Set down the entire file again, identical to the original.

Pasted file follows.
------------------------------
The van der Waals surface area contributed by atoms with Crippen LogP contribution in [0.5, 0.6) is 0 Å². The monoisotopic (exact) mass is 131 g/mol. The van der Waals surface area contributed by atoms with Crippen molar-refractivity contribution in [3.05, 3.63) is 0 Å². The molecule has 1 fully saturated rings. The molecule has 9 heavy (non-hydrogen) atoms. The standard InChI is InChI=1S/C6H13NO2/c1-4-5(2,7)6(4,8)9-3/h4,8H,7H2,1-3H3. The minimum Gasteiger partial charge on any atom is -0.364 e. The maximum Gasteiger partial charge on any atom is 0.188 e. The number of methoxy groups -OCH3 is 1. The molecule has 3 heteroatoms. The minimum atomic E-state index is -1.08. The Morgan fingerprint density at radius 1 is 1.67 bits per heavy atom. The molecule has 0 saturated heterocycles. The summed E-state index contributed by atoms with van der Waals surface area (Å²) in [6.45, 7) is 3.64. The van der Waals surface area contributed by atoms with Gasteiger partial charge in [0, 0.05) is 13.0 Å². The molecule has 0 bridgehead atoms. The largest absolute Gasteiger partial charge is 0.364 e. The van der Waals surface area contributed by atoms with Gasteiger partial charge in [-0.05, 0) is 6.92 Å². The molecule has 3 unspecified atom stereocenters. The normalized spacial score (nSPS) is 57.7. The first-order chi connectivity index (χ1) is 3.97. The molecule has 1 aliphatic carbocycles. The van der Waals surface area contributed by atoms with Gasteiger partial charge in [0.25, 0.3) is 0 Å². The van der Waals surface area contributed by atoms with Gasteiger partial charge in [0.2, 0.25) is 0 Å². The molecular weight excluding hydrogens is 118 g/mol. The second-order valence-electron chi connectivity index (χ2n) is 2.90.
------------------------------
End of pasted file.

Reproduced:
The van der Waals surface area contributed by atoms with Crippen LogP contribution in [0.5, 0.6) is 0 Å². The monoisotopic (exact) mass is 131 g/mol. The van der Waals surface area contributed by atoms with Crippen molar-refractivity contribution in [3.05, 3.63) is 0 Å². The molecule has 1 fully saturated rings. The molecule has 9 heavy (non-hydrogen) atoms. The standard InChI is InChI=1S/C6H13NO2/c1-4-5(2,7)6(4,8)9-3/h4,8H,7H2,1-3H3. The minimum Gasteiger partial charge on any atom is -0.364 e. The maximum Gasteiger partial charge on any atom is 0.188 e. The number of methoxy groups -OCH3 is 1. The molecule has 3 heteroatoms. The minimum atomic E-state index is -1.08. The Morgan fingerprint density at radius 1 is 1.67 bits per heavy atom. The molecule has 0 saturated heterocycles. The summed E-state index contributed by atoms with van der Waals surface area (Å²) in [6.45, 7) is 3.64. The van der Waals surface area contributed by atoms with Gasteiger partial charge in [0, 0.05) is 13.0 Å². The molecule has 0 bridgehead atoms. The largest absolute Gasteiger partial charge is 0.364 e. The van der Waals surface area contributed by atoms with Gasteiger partial charge in [-0.05, 0) is 6.92 Å². The molecule has 3 unspecified atom stereocenters. The normalized spacial score (nSPS) is 57.7. The first-order chi connectivity index (χ1) is 3.97. The molecule has 1 aliphatic carbocycles. The van der Waals surface area contributed by atoms with Gasteiger partial charge in [0.25, 0.3) is 0 Å². The van der Waals surface area contributed by atoms with Gasteiger partial charge in [0.2, 0.25) is 0 Å². The molecular weight excluding hydrogens is 118 g/mol. The second-order valence-electron chi connectivity index (χ2n) is 2.90.